UK is banning network-locked phones — what you need to know

ee store
(Image credit: EE)

Over the past couple of years the U.K. has been slowly trying to make it easier to swap utility providers, be it broadband, electricity, gas, phones, or something else entirely. Now another step is being taken.

Ofcom, the communications regulator, has announced U.K. networks will be banned from selling network-locked handsets from next year. All to make it easier for people to switch providers. 

This rule is set to take effect from December 2021, so there’s going to be a little while to wait before you can freely swap networks without worrying about where you got the phone from. Of course the rule isn’t going to affect as many people as you might think, since a lot of networks already sell unlocked handsets.

EE/BT, Tesco Mobile, and Vodafone are the only major networks that still do. It’s possible to have those phones unlocked, but Ofcom found a large number of customers are put off by this fact. Particularly when you have to pay money and wait for the unlock process to take place. That’s assuming it works, which it often doesn’t according to Ofcom.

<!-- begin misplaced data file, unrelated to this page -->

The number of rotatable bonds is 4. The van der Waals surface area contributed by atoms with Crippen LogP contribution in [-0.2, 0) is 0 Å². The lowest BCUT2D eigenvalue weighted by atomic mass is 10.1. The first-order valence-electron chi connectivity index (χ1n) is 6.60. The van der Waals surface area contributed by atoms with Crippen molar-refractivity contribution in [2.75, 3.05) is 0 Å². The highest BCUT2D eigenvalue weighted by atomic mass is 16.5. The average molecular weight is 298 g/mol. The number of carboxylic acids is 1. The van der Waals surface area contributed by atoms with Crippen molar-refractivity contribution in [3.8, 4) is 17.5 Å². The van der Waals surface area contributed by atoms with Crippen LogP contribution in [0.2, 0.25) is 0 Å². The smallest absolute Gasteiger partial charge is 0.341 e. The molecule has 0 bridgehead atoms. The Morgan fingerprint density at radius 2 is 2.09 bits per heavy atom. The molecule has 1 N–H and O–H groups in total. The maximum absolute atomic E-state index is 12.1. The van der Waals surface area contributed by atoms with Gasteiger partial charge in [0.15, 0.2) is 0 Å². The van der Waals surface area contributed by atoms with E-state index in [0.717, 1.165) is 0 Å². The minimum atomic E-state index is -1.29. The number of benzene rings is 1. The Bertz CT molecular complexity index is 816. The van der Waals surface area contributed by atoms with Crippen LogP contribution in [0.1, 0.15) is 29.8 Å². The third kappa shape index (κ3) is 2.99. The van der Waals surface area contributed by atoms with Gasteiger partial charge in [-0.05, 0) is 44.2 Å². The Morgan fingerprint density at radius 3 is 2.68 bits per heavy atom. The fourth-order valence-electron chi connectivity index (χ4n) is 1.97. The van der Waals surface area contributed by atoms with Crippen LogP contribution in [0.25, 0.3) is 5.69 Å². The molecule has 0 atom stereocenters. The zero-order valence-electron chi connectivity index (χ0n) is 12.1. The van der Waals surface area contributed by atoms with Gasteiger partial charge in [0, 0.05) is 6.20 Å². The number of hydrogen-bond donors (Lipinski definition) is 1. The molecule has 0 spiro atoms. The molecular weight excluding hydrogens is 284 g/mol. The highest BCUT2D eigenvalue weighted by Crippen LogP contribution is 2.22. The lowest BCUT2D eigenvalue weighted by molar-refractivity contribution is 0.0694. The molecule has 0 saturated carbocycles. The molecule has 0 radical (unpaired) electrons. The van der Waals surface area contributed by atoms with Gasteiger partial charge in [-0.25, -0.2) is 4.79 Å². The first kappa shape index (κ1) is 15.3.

How much it costs depends on what kind of phone you have, which network it’s locked to, and how old it is. It costs up to £10 and can take up to ten days. The lack of simplicity in the terms of what can and can’t be done definitely isn’t making it easier for people to take the plunge and leave for another network.

These rules mean the U.K. will remain compliant with similar EU rules, though the BBC reported that Ofcom was already investigating the issue before those regulations were introduced in 2018. The regulator has also confirmed it will be introducing new rules that make it easier to switch broadband providers from December 2022.

Now, or at least from December next year, that won’t be an issue, because swapping networks will be as simple as swapping the SIM card. 

Tom Pritchard
UK Phones Editor

Tom is the Tom's Guide's UK Phones Editor, tackling the latest smartphone news and vocally expressing his opinions about upcoming features or changes. It's long way from his days as editor of Gizmodo UK, when pretty much everything was on the table. He’s usually found trying to squeeze another giant Lego set onto the shelf, draining very large cups of coffee, or complaining about how terrible his Smart TV is.